The Harmony Test

The Harmony Test

With two miscarriages under her belt, Felicity Frankish, was more than a little apprehensive about trying to conceive again. It seemed falling pregnant wasn’t an issue for her and Felicity’s husband – they just wanted our baby to stick.

After a visit to the obstetrician we were told to give it a month before trying again – words I didn’t want to hear.

After you miscarry, the closer you get to your lost baby’s due date the more desperate you feel to be pregnant again. I particularly wanted to move past the 12-week mark, but after the second miscarriage I felt the dream slipping from my grasp.

Then came Christmas Eve. I just knew I was pregnant. My period wasn’t due for another two days, but I was well versed in symptom spotting. I took a test that morning and felt so deflated when only one line appeared. I sat on it for a couple of hours, but refused to accept the results – I was stubbornly convinced. When lunchtime rolled around I decided it was worth testing again, keeping in mind that each time I tested I was flushing a $5 note down the toilet (I just didn’t tell Chris).

There it was, a faint second line. I gave myself a mental high-five, chanting, ‘You were right, you were right’, enjoying my very own victory party.

That night I wrapped up a onesie I had bought for Chris with the words, ‘Arsenal’s best dribbler’, across the front. When he still didn’t understand what I was telling him, I announced, “I’m pregnant again”.

Seven weeks later, after our fair share of scares along the way (I had been spotting on and off), we were two weeks out from our first baby’s due date and I was in the waiting room ready for my Harmony Prenatal Test. The first I’d heard of this test was a couple of weeks earlier while doing some online research about the nuchal translucency screening test (NT scan), and our obstetrician explained both tests. The NT scan looked at the fluid build-up in the baby’s neck and the shape of their nose, combining that with a blood test and the maternal age to provide a probability of your child having trisomy 21 (Down’s syndrome) and other chromosomal abnormalities. If your results come back under 1:300, you are considered high risk. Our obstetrician explained that about one in every 100 babies with Down’s syndrome was missed with this screening, as they don’t always have a fluid build-up.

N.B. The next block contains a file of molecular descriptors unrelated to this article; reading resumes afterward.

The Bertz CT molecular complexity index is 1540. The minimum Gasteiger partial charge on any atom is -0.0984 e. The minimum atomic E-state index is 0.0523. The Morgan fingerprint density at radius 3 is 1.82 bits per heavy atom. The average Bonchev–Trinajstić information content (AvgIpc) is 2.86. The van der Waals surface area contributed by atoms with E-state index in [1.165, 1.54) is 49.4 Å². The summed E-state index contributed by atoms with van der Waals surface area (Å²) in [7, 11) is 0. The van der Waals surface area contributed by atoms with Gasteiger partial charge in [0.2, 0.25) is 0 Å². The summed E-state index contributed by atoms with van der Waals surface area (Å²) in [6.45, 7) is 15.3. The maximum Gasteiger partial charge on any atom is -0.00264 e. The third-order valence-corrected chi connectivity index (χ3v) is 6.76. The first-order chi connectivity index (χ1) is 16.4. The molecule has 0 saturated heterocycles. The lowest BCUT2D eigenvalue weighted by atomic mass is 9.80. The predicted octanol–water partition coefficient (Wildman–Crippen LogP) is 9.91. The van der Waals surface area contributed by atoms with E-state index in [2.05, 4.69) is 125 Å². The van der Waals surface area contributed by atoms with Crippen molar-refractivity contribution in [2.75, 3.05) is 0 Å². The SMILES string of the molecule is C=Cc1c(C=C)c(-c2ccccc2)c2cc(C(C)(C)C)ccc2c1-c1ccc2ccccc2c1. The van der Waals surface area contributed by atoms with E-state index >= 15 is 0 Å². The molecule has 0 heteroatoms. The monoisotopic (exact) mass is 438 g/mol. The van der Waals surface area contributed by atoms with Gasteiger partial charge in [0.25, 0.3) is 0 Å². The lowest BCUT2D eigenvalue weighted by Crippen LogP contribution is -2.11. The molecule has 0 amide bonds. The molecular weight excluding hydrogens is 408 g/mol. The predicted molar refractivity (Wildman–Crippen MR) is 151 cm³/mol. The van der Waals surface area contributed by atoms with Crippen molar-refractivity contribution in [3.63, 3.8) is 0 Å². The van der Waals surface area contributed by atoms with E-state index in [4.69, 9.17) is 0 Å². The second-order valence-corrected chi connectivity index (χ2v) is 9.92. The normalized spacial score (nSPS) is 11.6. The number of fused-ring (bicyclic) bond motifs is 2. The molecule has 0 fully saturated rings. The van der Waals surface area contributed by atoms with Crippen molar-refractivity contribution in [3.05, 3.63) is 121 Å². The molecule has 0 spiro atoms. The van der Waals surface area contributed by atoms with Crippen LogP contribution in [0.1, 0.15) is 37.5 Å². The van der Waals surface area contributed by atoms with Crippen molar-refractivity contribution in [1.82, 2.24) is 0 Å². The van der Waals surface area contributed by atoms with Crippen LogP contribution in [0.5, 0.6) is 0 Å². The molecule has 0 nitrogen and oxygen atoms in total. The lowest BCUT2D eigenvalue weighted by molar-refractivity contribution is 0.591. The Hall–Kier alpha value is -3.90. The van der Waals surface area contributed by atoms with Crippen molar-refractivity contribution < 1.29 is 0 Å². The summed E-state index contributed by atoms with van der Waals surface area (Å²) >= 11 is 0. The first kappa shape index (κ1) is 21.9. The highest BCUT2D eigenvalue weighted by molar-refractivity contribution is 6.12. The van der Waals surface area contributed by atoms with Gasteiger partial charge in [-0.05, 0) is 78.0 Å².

The Harmony Prenatal Test (actually called the ‘non-invasive prenatal testing’ (NIPT), but has become generically known as the Harmony Prenatal Test thanks to the company who first set it up) is a blood test. When the placenta takes over, some of the baby’s DNA crosses over from the placenta into the mother’s body. The blood test is more accurate with only one in 10,000 babies with Down’s syndrome being missed, and much fewer false positives than the combined NT scan.

We made the decision to do both. It’s not recommended getting the Harmony Prenatal Test without the NT scan, as the scan looks closely at the baby’s anatomy for any problems, which won’t be picked up through a blood test.

I sat in the waiting room feeling very much like the odd one out – I was surrounded by couples (I told Chris he could sit this one out) and was met with sympathetic stares from the other women. Once my name was called I hurried out of the waiting room, eager to be away from prying eyes.

I was taken for a scan to check the baby was still alive and had all the right body parts, checking off the head, two hands and two feet, before I was sent on my way.

Next I had a chat with the genetic counsellor. She explained the test was analysing the risk of trisomy 21, trisomy 18 (Edwards syndrome) and trisomy 13 (Patau syndrome). Our results would either come back as high risk or low risk, and the real clincher – you could also find out the sex. All along I had sworn we (I) wanted a surprise and wouldn’t be finding out the sex of the baby. Two miscarriages and third pregnancy later, I wanted to know everything. I suddenly felt a strong desire to connect with this baby as much as possible. I sent off for my blood test and was told I would get a call in about two weeks with my results.

I met up with Chris for a coffee afterwards and excitedly shoved the scan under his nose, “It actually looks like a baby now!” This was a huge milestone for us. The scan now sits pride of place in our lounge room, next to a framed quote I bought a few months earlier: “Speak positively over your dream”.

 Words by Felicity Frankish / Photography by Kristina Paukshtite

Guest Contributor